We sometimes receive queries about what should be paid to an employee who is dismissed due to long-term ill-health. We answer these questions below and give some guidance on a slightly strange provision around the payment of notice in such circumstances:
If an employee is dismissed because he or she can no longer do their job because of long-term ill health, what payments are they entitled to?
The employee will be entitled to be paid in respect of holiday which has accrued but not been taken. Please see our previous articles on this subject.
Will the employee be entitled to notice to terminate their employment?
The employee will be entitled to notice in accordance with their contract, or to statutory minimum notice if that is greater. The statutory minimum notice required from an employer is 1 week for each year of service, up to a maximum of 12 weeks. So, for example, if a contract of employment says that someone is entitled to 4 weeks’ notice, but they have been employed by the employer for 6 years, they will be entitled to 6 weeks’ notice.
Is the employee entitled to be paid for this if their entitlement to contractual or statutory sick pay has been used up?
In short, it depends. Logic suggests that if the employee has used up their entitlement to sick pay, then they should not be paid for the period of notice – after all, if the employer did not dismiss and simply left them as an employee, then they would not get paid. However, the law is not that logical or simple! Under the legislation, an employee in this situation is entitled to be paid for notice of dismissal given by their employer if their notice period is the statutory minimum, or up to 6 days more than the statutory minimum. However, if their notice period is 1 week or more longer than the statutory minimum, they are not entitled to be paid during their notice period.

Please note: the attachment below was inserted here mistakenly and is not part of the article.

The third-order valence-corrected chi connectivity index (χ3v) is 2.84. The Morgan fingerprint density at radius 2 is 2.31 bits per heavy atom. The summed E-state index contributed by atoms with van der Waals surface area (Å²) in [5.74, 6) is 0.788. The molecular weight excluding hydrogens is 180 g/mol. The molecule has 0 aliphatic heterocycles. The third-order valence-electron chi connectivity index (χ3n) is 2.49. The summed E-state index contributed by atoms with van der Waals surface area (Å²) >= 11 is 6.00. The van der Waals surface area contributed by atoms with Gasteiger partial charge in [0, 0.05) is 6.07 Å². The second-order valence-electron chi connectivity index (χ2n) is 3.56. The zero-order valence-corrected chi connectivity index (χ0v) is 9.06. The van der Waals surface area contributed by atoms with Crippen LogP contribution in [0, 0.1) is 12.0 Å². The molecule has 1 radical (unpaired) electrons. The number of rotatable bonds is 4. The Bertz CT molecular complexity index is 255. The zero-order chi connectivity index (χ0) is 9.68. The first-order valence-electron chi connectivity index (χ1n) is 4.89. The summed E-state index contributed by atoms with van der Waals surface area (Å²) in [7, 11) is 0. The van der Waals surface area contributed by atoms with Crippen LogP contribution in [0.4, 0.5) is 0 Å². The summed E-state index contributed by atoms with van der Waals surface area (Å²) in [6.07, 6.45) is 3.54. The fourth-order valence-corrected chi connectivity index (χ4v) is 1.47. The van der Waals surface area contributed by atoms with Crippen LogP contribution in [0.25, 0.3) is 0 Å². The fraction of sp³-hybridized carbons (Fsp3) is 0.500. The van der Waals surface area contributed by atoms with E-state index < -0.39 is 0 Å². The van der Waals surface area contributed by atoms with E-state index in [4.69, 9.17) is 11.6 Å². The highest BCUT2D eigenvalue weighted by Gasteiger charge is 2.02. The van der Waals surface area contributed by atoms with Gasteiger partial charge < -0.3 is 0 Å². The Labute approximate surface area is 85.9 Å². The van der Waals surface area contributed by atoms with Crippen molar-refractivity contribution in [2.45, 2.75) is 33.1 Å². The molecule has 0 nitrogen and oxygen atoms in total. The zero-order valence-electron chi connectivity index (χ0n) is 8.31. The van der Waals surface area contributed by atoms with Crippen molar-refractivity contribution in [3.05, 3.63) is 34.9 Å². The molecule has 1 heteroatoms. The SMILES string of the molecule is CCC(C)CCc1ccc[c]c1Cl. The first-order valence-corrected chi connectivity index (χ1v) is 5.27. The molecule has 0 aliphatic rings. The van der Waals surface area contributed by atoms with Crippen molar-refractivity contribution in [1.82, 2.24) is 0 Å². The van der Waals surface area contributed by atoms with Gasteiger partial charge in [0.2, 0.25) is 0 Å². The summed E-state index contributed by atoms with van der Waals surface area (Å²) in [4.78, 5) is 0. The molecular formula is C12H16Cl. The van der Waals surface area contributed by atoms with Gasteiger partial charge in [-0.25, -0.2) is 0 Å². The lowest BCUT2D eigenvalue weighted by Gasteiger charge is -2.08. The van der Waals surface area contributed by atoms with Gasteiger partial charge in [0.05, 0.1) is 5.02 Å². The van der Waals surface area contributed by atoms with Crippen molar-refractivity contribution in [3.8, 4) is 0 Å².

Here are some examples help to illustrate the workings of this strange statutory provision:
- An employee has a contract of employment which provides for 1 month’s notice. The employee is dismissed after 30 months due to ill health and his entitlement to all sick pay has been used up. He is therefore entitled to statutory minimum notice of 2 weeks (2 full years’ service). His contractual notice at 1 month is more than 1 week longer than this, so the employee is not entitled to be paid.
- The same employee has 4 years’ service when he is dismissed. His statutory notice is now 4 weeks, so he is entitled to be paid as his contractual notice of 1 month is less than 1 week more than his statutory notice.
- An employee with 20 years’ service has a contract of employment which provides for 3 months’ notice. He is dismissed for ill health and his entitlement to all sick pay has been used up. His statutory notice is 12 weeks (the maximum), so his contractual notice at 3 months is 1 week more than this. He is therefore not entitled to be paid.
- The same employee has a contract which provides for 1 month’s notice, or one week for each year of service up to a maximum of 12 weeks, whichever is the greater. His notice entitlement is therefore 12 weeks which is the same as his statutory notice. He is therefore entitled to be paid.
It is worth noting that the position may be different if the employer makes a payment in lieu of notice, so if you are considering doing that then it is best to take advice (we can help!).
Why is the legislation drafted like this?
No idea! The rules have been like this for many years, and we have never understood the logic behind them and have never read anything which shines any light on the thought process (if there was one!) which went into the drafting.
If you, or if you need advice on any aspect of employment law, please contact any member of the Pure Employment Law team (01243 836840 or [email protected]).